Skip to main content
    • Aa
    • Aa

A genealogy of the chemical weapons taboo


How is it, that among the countless technological innovations in weaponry, chemical weapons stand out as weapons that carry the stigma of moral illegitimacy. To provide an adequate account of the prohibitionary norm against chemical weapons use, one must understand the meanings that have served to constitute and delegitimize this category of weapons. Such an account is provided by genealogy, a method that examines the interpretive practices around which moral orders are constructed and behaviors are defined as normal or unacceptable. The genealogical method yields insights that illuminate neglected dimensions of the chemical weapons taboo: namely, the roles that contingency, domination, and resistance have played in the operation of this norm as a symbol of “uncivilized” conduct in international relations.

Hide All

Earlier drafts of this article were presented at Cornell University's Peace Studies Program; a Social Science Research Council/MacArthur workshop on norms and national security, Ithaca, New York, February 1993; and the annual meeting of the American Political Science Association, Washington, D.C., 2–5 September 1993. I thank those who commented on the paper at those forums, as well as Joseph Camilleri, Peter Katzenstein, Stephen Krasner, Judith Reppy, Christian Reus-Smit, Henry Shue, Daniel Thomas, Alexander Wendt, Mark Zacher, and three anonymous reviewers, all of whom provided valuable comments on various versions of this project. I gratefully acknowledge the support of a Social Sciences and Humanities Research Council of Canada doctoral fellowship. The epigraph is from Nietzsche Friedrich, Beyond Good and Evil, trans. Kaufmann Walter (New York: Vintage Books, 1966), aphorism 108.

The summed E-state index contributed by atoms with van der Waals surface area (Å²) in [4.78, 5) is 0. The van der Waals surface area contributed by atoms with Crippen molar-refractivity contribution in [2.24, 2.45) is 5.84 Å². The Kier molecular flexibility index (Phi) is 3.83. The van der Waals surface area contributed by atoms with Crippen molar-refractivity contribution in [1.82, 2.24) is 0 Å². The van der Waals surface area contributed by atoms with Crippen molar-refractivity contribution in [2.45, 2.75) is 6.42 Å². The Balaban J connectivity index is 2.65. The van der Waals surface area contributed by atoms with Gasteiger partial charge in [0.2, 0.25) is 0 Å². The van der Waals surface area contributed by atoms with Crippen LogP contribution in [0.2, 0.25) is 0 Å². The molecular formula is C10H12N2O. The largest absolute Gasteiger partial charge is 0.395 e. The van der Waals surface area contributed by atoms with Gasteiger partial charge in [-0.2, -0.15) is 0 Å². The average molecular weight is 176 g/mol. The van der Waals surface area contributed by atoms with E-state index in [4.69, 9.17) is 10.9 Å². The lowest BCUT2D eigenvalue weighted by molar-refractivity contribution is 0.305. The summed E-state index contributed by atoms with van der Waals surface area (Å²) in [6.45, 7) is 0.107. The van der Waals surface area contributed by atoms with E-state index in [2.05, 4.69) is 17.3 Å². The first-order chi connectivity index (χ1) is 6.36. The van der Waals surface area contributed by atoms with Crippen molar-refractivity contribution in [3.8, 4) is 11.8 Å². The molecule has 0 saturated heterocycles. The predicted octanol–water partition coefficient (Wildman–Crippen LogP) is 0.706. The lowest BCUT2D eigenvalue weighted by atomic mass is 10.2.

1. This article will confine itself to a discussion of chemical weapons and will not directly address biological weapons.

2. Alfred T. Mahan, U.S. delegate to the Hague Peace Conferences, is quoted in Scott James Brown, The Proceedings of the Hague Peace Conferences (New York: Oxford University Press, 1920), p. 366.

3. Stockholm International Peace Research Institute (SIPRI ), The Problem of Chemical and Biological Warfare, vol. 4, CB Disarmament Negotiations, 1920–1970 (Stockholm: Almqvist and Wiksell, 1971), p. 21.

4. See Brown Frederic J., Chemical Warfare: A Study in Constraints (Princeton, N.J.: Princeton University Press, 1968); SIPRI, The Problem of Chemical and Biological Warfare, vol. 1, The Rise of CB Weapons (Stockholm: Almqvist and Wiksell, 1971); and SIPRI, The Problem of Chemical and Biological Warfare, vol. 5, The Prevention of CBW (Stockholm: Almqvist and Wiksell, 1971). See also Adelman Kenneth, “Chemical Weapons: Restoring the Taboo,” Orbis 30 (Fall 1986), pp. 443–55; Wright Susan, “The Military and the New Biology,” Bulletin of the Atomic Scientists 41 (05 1985), pp. 1016; and Ellis van John Moon Courtland, “Chemical Warfare: A Forgotten Lesson,” Bulletin of the Atomic Scientists 45 (08 1989), pp. 4043.